• Arkansas Department of Health (ADH) paid $39,343.61 as result of employing an excluded hospice social worker that provided items or services to patients of a community based hospice operated by ADH.
  • Century Pharmacy (Century), Brooklyn, New York, paid $10,000 for an employed excluded individual, who assisted in filling prescriptions in addition to performing other clerical tasks, provided items or services to Century patients that were billed to Federal health care programs.
  • Sundance Behavioral Healthcare System (Sundance), Texas, paid $49,183.48 for an employed sanctioned licensed vocational nurse that provided items or services to patients that were billed to Federal health care programs.
  • ASAP Professional Home Health (ASAP), Houston, Texas, paid $21,797.76 for an employed excluded attendant, provided items or services to ASAP patients that were billed to Federal health care programs.

Practical Screening Tips

  1. Ensure periodic sanction screening of employees, medical staff, contractors, and vendors against the LEIE—best practice is monthly screening.
  2. Inasmuch as most states have developed their own exclusion database, with many states mandating monthly screenings, care should be taken to understand and meet state screening requirements.
  3. Inasmuch as most LEIE exclusions arise from another underlying court, state agency, or licensure board action, it is advisable to also conduct background checks and seek written assurances in applications that prospective employees, contractors, and vendors have not been subject to any prior court or licensure board actions.
  4. It is common for individuals that may be the subject of an investigation, but not yet sanctioned with final actions, to be under investigation for considerable time, therefore it is a best practice to require as a condition of employment, gaining staff privileges, or engagement for the applicant to attest that they have not been, nor are they now, the subject of an investigation by any duly authorized regulatory or enforcement agency. It is also advisable to add a condition that they must promptly report any notice of investigation that involves them.
  5. Educate and inform management and employees on their obligation to promptly report any notification of an adverse action by any duly authorized regulatory or enforcement agency.

Daniel Peake of the Compliance Resource Center (CRC) works with many organizations in ensuring proper sanction screening and from that experience offers a number of practical tips to avoid creating an actionable violation.  He can be reached at dpeake@strategicm.com or (703) 236-9850.

 

Richard P. Kusserow served as DHHS Inspector General for 11 years. He currently is CEO of Strategic Management Services, LLC (SM), a firm that has assisted more than 3,000 organizations and entities with compliance related matters. The SM sister company, CRC, provides a wide range of compliance tools including sanction-screening.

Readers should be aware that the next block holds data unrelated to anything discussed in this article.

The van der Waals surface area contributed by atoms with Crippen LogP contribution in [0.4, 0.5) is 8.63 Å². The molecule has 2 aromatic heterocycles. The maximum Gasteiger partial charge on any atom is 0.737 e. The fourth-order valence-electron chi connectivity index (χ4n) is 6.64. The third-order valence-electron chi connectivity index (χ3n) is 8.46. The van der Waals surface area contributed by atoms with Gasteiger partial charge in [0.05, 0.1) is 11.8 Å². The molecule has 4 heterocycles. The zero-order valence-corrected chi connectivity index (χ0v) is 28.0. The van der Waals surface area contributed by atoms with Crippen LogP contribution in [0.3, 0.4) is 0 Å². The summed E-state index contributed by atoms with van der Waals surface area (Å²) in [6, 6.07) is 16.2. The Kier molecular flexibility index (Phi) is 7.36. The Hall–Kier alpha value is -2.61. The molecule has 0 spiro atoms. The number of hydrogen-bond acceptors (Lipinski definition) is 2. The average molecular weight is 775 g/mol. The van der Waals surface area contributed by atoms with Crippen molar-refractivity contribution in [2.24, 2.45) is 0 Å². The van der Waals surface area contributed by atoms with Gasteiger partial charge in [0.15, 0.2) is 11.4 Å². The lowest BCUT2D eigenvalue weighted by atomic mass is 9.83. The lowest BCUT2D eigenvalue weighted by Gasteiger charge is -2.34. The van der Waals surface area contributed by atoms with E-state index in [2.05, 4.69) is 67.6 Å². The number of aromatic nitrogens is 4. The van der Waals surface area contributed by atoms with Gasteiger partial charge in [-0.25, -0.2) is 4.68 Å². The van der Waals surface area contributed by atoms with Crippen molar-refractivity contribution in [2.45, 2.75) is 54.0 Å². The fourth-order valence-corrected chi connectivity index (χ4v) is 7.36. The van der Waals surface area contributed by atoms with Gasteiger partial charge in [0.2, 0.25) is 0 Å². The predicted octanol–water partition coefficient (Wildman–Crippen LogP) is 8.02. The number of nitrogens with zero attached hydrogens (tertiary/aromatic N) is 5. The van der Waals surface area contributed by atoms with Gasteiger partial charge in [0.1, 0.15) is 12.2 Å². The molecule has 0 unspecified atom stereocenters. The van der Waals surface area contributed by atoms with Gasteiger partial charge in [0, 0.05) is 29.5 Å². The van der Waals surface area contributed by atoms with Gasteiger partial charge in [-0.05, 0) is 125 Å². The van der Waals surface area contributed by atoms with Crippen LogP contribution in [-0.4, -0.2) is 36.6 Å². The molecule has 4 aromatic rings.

Connect with Richard Kusserow on Google+ or LinkedIn.

Subscribe to the Kusserow on Compliance Newsletter

Copyright © 2017 Strategic Management Services, LLC. Published with permission.

Kusserow on Compliance: Ongoing auditing and monitoring of high risk areas—16 tips for compliance officers

By Steve Forman, CPA

In its various guidance documents, the OIG has repeated stressed the importance of ongoing monitoring and auditing of high-risk areas, yet there remains considerable confusion regarding the differences between the two; and who has responsibility for them. The following addresses this issue and provide tips for consideration by compliance officers in meeting the challenge of this key compliance program element.

Ongoing monitoring

Ongoing monitoring is a program manager’s responsibility, not the compliance officer’s. It entails establishing and maintaining controls and metrics to determine on a continuous basis whether operations comply with established policies, procedures, regulations or laws and whether significant risks are being adequately addressed and mitigated. This includes keeping current with changes in rules, regulations, and applicable laws; developing internal controls, policies, and procedures to comply with them; training staff on these rules; and taking active steps in monitoring or verifying compliance with these new guidelines. Ongoing monitoring should be designed to test for inconsistencies, duplication, errors, policy violations, missing approvals, incomplete data, dollar or volume limit errors, or other possible breakdowns in internal controls. Monitoring techniques may include sampling protocols that permit program managers to identify and review variations from an established baseline.

Ongoing auditing

Ongoing auditing is reviewing the ongoing monitoring process. In essence, it is a spot check. The review must be independent and objective, which means that it should be done by people external to the program area being audited. The compliance office, internal or external audits, other program managers, outside consultants, or any combination thereof can be used to conduct ongoing auditing. The objective of the audit should be to verify that program managers are properly carrying out their monitoring responsibilities and to recommend where internal control mechanisms can be improved. This includes confirming that controls are in place and functioning as they were intended or identifying weaknesses in the program that need to be addressed. In any case, the compliance officer should ensure that both the monitoring and auditing is taking place and doing what it should be doing. The compliance officer should also verify that corrective actions taken as a result of audits are timely, effective, and sustainable.  This should also be an ongoing focus of any management level compliance committee or board level compliance committee.

Tips: 16 Questions for compliance officers

  1. Has a compliance audit plan been developed to verify that ongoing monitoring and auditing are addressing compliance high-risk areas?
  2. Have program managers identified and listed all compliance high-risks areas related to their operational areas? Many such risks are found in the OIG guidance, work-plans, fraud alerts, advisory opinions, audits, and enforcement priorities. In addition it is useful to monitor Medicare contractor activities (e.g. RACs, ZPICs, etc.), industry news, PERM reports, and PEPPER data, etc.